‘Faces’ – David Lyttle

Faces

BOOKENDED by nonchalant sax improvisation from jazz luminary Joe Lovano, the rapped words declare, “Worth your while to take a second listen to” – and it’s a pleasure to concur. Once in a while, a new, unexpected sound world grabs us by the ears and refuses to let go – something leftfield, eclectic and brimming with honest, heartwarming creativity. David Lyttle’s Faces is such an album.

Lyttle has a creditable biography. From his early beginnings in County Armagh as a young drummer with his parents’ Celtic family folk band – The Lyttle Family – he took up scholarships in the USA and Canada, as well as studying for both BMus and PhD in Ulster, achieving a Doctorate in Music. Since then, his seemingly boundless energy has found him performing, launching his own recording label and rubbing shoulders with the likes of Greg Osby, Soweto Kinch, Jason Rebello, Jean Toussaint, Andreas Varady, Pino Palladino……

Any attempt to categorise the Irishman’s musical ingenuity is tricky, as he confidently skips across an array of genres, creating a melange of fresh, attractive new sounds – and such incisive blending is the key to the success of this third solo outing. Inviting musical friends and family to his album personnel… well, in lesser hands, it could have all gone horribly wrong – but there’s an incredible sagacity to Lyttle’s ten tracks of pop, jazz, soul, folk, rap and hip-hop which become both enchanting and irresistible.

The adventure is there to be discovered – but here’s a flavour…  announced by romantic cello solo, jaunty retro pop/rap The Second Line grooves to Lyttle’s amiable vocals, soulful keys and perky snare. Like many of the compositions, Houdini bubbles with on-the-tip-of-the-tongue influences, here suggesting Jeff Lynne, Gilbert O’Sullivan, Keane and even a tinge of Alan Price’s (Simon Smith’s) ‘Dancing Bear’ – fascinating! A stand-out is the slow, gospel warmth of Seek, featuring the assured vocals of Anne Lyttle (David’s Mum) sustained by John Leighton’s evocative Hammond and pianist Jason Rebello’s perfect, crystalline sensitivity.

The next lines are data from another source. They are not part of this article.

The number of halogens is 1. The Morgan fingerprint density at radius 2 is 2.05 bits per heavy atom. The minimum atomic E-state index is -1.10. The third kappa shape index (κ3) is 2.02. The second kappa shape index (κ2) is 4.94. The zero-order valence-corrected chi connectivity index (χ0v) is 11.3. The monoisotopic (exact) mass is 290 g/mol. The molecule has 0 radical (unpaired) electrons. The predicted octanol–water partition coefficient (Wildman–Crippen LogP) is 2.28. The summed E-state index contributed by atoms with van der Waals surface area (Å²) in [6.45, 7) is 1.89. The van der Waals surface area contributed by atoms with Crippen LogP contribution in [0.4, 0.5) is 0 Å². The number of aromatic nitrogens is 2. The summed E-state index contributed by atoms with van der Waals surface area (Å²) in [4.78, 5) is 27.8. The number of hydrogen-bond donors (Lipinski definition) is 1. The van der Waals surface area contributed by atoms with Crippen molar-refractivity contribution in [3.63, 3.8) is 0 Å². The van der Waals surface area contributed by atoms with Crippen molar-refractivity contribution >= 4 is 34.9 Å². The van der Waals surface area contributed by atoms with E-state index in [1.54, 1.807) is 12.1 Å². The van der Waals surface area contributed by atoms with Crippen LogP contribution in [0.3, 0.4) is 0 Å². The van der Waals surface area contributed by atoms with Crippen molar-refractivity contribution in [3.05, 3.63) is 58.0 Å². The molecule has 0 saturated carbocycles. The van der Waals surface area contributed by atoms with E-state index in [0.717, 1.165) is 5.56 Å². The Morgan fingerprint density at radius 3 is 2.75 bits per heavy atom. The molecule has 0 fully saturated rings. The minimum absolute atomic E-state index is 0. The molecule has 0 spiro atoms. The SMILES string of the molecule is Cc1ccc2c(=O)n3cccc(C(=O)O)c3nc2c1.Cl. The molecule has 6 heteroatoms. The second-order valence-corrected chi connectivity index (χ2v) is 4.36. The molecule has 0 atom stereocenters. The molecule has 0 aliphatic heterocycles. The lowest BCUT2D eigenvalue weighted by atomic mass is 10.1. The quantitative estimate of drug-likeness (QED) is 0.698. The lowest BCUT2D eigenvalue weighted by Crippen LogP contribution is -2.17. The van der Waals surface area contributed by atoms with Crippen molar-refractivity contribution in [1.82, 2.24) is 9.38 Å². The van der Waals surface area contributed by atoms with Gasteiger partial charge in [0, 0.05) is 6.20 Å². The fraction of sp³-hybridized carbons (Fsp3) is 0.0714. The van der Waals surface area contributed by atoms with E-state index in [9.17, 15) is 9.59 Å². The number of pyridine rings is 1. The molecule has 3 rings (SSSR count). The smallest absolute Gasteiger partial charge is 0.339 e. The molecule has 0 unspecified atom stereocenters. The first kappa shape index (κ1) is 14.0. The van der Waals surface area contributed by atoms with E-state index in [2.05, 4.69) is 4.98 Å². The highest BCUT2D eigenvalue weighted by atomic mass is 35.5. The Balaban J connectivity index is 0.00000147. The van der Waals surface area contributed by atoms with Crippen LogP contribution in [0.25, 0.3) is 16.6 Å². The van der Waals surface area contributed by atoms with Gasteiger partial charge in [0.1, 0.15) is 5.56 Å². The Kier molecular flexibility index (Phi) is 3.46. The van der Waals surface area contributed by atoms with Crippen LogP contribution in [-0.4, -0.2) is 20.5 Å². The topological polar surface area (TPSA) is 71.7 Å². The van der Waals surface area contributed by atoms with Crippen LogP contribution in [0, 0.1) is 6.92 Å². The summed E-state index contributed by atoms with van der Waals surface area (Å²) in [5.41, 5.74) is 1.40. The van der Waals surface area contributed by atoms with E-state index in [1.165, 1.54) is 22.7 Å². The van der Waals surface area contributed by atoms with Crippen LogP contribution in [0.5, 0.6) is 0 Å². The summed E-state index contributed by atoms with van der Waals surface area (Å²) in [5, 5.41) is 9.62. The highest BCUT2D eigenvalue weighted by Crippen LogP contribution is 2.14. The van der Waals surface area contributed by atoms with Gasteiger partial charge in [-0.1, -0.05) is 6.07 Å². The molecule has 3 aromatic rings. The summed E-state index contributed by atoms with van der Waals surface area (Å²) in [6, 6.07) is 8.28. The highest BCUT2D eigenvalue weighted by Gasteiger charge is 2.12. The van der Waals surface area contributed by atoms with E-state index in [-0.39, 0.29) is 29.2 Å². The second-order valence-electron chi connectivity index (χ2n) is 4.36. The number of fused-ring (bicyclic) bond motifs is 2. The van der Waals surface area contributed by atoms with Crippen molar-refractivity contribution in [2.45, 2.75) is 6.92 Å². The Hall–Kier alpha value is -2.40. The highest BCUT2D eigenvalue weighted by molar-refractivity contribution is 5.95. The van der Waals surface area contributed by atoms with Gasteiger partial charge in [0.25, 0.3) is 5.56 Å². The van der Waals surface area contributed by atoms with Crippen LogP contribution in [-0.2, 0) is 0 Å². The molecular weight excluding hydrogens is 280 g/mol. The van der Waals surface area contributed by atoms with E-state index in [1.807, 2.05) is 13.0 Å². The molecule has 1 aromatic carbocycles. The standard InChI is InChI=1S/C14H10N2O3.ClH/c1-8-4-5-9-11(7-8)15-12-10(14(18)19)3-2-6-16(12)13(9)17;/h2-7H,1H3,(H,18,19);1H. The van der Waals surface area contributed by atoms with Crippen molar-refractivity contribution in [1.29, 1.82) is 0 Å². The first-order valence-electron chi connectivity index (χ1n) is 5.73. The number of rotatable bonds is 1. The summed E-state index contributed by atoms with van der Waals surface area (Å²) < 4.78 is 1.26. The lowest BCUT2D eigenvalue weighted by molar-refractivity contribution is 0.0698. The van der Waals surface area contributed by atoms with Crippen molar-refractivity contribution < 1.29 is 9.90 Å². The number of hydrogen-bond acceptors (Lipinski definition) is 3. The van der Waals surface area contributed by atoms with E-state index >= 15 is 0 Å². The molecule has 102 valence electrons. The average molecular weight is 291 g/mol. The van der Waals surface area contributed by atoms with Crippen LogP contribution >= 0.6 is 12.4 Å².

Rhea Lyttle (David’s sister) brings radio-friendly disco-pop to two numbers – Detour (including a sprinkling of Jean Toussaint’s soprano sax) and Game Boy, a Buggles-like teenage tale with rapping from Zane, coloured by Michael Buckley’s floral flute. Title track Faces is announced with mischievous “HAhaHAhaha”s from Cleveland Watkiss, whose characterful three-minute vocal/scat groove is a joy; and soft rap Lullaby For The Lost eases out to David Lyttle’s silky Fender Rhodes. Natalie Oliveri exchanges smooth soul voicings with rapper Homecut in To Be Free; and with the last word, Anne Lyttle presents homey, rocking-chair epilogue Perception to Meilana Gillard’s intimately-fashioned woodwinds.

Released on 23 February 2015, and already creating positive vibes across radio airwaves, Faces is available from Lyte Records. ‘Ready with that ‘repeat album’ setting?

 

David Lyttle drums, percussion, keyboards, cello, lead vocals
Keith Duffy bass, guitar
Duke Special lead vocals
Anne Lyttle lead vocals
Rhea Lyttle lead vocals
Cleveland Watkiss lead vocals
Natalie Oliveri lead vocals
Talib Kweli rap
Illspokinn rap
Homecut rap
Zane rap
Jason Rebello piano
John Leighton organ
Tom Harrison sax
Jean Toussaint sax
Joe Lovano sax
Michael Buckley flute
Meilana Gillard woodwinds
Jan Hutchinson violin
Eoin Walsh guitar

davidlyttle.com

Lyte Records (2015)